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Morrison v. Olson

The majority (7-1) opinion in Morrison v. Olson essentially said that the law upholds, not contradicts, the doctrine of separation of powers. The opinion, written by Justice Rehnquist, cited the function of each branch of government in turn, noting that the Constitution provides that "the Congress may by law vest the appointment of such inferior officers, as they think proper, in the president alone, in the courts of law or in the heads of departments" (Kamen, 1988, p. 1). Alexia Morrison, on this view, was an inferior officer. More on the point of separation of powers, however, was Rehnquist's determination that Congress' actions in Morrison did not include an attempt to take away any powers of the executive or to control the counsel. Nor, reported Kamen (1988, p. 1) regarding the majority opinion, did the 1978 Act give the judicial branch any special power to appoint or supervise the counsel on one hand, or to execute or enforce, contrary to executive-branch obligations, specific laws in conjunction with special-counsel investigation.

In sum, the 1978 Act did not so much take away the executive branch's jurisdiction over special-counsel appointments as ensure, by means of the checks-and-balances system, that the legislative branch would see that such jurisdiction would indeed be exercised in good faith and not in response to political exigencies. Further, Morrison v. Olson had the effect of ensuring that the executive would not routinely "investigate" itself, only to find itself, for political reasons, not guilty of wrongdoing, in situations where investigation was deemed appropriate. In this regard, Rosenberg (1989) cites the rise and fall, after Morrison v. Olson, of the now apparently idiosyncratic view of the Reagan presidency that the executive branch of government was and should be self-contained at all levels. The effect of such a theory, called the theory of the unitary executive, would have been to institutionalize...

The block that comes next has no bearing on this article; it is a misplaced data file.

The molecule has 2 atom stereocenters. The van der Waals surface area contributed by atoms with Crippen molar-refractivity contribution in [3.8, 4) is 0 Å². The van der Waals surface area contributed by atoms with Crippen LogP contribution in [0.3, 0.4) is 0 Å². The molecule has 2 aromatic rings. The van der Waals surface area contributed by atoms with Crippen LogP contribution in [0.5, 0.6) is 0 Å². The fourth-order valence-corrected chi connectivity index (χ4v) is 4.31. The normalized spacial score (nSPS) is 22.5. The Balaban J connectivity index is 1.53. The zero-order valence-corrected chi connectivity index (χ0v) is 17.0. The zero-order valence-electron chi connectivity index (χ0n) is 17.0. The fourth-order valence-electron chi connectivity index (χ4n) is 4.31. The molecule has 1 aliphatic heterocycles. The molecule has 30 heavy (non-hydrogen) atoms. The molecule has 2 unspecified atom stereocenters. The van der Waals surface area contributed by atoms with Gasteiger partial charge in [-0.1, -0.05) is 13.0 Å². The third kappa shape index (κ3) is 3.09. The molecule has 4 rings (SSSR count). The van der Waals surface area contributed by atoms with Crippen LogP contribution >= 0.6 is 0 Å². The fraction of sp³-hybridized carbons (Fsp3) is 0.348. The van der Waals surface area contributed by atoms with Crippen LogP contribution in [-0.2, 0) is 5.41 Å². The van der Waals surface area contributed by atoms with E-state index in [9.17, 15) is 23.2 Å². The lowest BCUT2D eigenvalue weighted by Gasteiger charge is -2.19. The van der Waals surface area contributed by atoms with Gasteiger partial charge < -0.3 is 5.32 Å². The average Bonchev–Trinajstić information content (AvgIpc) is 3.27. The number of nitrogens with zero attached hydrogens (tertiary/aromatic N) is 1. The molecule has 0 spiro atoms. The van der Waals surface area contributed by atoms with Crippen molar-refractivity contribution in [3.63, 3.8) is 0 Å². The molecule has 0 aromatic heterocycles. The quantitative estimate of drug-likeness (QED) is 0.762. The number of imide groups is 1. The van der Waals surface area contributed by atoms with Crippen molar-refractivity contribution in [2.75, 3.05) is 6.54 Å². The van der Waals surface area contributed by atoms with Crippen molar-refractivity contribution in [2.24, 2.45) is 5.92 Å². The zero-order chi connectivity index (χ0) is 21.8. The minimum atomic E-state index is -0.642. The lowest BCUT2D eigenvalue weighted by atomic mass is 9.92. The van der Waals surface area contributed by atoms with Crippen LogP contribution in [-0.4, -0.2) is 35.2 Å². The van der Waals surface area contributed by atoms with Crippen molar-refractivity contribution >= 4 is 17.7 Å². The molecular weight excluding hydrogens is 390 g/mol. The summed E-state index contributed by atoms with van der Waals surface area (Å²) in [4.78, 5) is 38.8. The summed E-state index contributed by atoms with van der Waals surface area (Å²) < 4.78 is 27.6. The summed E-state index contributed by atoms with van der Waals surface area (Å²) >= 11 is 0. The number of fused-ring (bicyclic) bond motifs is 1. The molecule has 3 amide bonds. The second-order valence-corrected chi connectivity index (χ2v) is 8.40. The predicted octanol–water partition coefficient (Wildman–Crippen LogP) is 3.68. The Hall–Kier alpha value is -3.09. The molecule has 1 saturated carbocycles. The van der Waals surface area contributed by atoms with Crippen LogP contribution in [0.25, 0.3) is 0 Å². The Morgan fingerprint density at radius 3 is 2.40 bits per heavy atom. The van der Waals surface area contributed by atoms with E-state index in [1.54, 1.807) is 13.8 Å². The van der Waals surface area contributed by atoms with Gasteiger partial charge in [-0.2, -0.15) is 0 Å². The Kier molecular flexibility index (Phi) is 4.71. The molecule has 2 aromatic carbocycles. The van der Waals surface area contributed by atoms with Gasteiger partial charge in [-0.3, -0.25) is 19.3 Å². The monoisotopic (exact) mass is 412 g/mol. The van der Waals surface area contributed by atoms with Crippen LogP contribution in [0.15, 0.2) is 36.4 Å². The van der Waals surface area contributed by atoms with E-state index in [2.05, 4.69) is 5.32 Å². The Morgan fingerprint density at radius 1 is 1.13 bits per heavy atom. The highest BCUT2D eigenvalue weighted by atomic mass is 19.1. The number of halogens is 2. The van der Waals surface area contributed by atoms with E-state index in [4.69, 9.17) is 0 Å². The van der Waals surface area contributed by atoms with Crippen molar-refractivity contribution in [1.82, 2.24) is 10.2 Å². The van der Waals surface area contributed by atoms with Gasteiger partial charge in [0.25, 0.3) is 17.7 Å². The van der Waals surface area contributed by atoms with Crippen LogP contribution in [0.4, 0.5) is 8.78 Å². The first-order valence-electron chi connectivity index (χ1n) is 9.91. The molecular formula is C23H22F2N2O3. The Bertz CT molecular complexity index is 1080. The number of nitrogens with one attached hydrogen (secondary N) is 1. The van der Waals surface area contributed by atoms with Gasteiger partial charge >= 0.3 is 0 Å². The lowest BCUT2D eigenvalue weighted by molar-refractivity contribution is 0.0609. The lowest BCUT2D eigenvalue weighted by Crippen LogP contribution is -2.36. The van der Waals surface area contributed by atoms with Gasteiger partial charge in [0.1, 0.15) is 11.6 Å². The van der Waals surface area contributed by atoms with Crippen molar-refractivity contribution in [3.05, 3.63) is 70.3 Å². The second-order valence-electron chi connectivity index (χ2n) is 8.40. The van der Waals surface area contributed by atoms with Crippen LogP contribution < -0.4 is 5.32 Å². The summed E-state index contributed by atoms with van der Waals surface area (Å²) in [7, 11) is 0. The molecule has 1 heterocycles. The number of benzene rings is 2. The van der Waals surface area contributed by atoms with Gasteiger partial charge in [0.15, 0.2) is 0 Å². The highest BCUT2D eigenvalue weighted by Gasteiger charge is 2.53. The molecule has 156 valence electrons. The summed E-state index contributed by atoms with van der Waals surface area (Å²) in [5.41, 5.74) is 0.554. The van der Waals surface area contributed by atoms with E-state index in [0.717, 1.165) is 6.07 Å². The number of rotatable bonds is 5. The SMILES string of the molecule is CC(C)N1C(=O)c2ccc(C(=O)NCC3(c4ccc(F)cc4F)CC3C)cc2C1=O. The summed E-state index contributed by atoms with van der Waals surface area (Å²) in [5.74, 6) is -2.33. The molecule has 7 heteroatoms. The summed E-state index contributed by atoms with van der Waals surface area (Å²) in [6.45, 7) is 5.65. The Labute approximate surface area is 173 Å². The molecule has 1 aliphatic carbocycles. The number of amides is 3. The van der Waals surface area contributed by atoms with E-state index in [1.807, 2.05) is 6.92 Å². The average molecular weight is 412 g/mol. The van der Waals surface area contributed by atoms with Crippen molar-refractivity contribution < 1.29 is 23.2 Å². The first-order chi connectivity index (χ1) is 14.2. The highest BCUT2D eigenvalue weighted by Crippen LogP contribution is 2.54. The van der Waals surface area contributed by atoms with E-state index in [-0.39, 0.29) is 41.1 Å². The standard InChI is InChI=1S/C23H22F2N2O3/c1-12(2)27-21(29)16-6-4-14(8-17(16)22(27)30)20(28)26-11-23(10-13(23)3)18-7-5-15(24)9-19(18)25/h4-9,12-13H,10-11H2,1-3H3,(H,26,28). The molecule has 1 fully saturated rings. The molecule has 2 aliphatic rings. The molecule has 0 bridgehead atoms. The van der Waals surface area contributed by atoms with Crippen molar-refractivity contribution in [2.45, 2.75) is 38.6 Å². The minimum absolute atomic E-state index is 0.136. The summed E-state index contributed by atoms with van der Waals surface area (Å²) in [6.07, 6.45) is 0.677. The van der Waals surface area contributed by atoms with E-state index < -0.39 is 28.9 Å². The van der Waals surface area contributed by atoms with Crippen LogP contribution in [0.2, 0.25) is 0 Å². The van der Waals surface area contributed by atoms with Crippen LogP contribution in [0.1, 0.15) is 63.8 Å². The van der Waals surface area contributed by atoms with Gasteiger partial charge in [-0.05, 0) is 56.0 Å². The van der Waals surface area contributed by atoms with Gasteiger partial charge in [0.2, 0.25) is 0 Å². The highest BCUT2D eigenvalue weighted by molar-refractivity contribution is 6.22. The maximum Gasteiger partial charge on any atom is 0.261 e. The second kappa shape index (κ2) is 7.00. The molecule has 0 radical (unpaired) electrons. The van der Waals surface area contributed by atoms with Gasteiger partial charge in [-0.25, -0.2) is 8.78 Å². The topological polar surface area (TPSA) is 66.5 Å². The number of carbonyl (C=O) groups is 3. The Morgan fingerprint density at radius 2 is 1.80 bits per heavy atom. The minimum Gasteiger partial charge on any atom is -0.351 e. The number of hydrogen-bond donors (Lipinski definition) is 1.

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Morrison v. Olson. (1969, December 31). In Retrieved 21:38, September 20, 2017, from
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